Adolescent Perspectives on the Social Consequences of Premarital Sex and Pregnancy in Urban Kenya

Francis O. Onyango, University of Pennsylvania

I examine the perceptions of school-going adolescents in Nairobi, Kenya, regarding the possible reaction of the significant others to premarital sex, and their own likely response to a premarital pregnancy exploring whether such perceptions are associated with preferred ideal age of sexual debut and HIV/AIDS risk perception. Data used are from a survey conducted by the Population Council and the Nation Media Group in June/July 2001 involving 3598 students. Results show that females were more likely to perceive negative peer reaction while no gender differences are noted in perceived parental/guardian reaction, or in the possible response to a premarital pregnancy. Perceived negative peer reaction is strongly associated with preference for later ages of sexual debut; perceived negative parental/guardian reaction is not significantly associated with any of the dependent variables; possible response to a premarital pregnancy gives unexpected results; while none of the variables is strongly associated with HIV/AIDS risk perception.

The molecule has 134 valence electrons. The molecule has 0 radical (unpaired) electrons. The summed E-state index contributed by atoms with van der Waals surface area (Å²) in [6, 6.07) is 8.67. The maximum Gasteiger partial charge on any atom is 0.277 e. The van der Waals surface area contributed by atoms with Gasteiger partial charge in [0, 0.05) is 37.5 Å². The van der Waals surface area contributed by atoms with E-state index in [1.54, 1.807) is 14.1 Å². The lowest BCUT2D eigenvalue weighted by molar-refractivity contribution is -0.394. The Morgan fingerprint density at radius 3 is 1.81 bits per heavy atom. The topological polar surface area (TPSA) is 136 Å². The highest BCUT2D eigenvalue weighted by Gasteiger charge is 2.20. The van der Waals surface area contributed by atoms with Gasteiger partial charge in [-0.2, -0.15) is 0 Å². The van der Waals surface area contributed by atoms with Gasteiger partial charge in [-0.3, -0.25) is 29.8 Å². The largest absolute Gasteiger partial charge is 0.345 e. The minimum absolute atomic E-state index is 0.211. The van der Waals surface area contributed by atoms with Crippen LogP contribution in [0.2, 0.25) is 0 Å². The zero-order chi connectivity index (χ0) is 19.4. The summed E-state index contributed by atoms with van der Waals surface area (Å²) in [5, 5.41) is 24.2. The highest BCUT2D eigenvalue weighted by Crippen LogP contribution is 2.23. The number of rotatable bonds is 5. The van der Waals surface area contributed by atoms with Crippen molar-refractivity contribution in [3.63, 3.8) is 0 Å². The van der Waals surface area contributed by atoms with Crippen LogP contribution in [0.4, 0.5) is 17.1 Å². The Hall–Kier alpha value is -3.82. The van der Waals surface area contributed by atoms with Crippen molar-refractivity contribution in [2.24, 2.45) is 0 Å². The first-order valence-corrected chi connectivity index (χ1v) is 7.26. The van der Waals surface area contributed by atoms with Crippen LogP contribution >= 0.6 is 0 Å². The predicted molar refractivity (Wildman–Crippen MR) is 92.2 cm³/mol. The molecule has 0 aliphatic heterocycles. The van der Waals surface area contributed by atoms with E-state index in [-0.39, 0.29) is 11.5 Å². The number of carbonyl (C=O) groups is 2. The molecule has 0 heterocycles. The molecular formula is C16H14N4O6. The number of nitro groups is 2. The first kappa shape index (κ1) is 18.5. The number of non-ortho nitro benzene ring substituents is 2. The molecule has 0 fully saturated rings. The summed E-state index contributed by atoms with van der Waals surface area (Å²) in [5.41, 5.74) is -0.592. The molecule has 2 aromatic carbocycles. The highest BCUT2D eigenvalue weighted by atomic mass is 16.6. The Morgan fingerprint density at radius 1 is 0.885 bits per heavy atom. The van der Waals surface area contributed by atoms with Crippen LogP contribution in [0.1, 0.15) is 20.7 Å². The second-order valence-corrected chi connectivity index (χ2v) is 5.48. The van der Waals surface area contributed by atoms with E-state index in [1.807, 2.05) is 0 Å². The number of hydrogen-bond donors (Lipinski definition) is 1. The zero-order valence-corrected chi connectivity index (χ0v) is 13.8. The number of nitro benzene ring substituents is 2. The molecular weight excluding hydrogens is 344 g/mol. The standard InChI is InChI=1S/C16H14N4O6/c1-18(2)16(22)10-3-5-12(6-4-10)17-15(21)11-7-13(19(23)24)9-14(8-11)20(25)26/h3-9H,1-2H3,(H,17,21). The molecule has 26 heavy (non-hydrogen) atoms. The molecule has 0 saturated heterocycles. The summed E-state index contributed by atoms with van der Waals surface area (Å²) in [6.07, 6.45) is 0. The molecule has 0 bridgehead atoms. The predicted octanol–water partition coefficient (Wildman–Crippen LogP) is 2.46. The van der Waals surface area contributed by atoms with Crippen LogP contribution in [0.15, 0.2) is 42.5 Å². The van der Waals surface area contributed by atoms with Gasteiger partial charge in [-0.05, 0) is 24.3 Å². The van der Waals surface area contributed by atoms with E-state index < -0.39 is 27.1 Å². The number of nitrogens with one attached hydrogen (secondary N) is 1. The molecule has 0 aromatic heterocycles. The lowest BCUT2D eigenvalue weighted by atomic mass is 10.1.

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Presented in Session 120: Youth Behaviors and Risk for Pregnancy and HIV/AIDS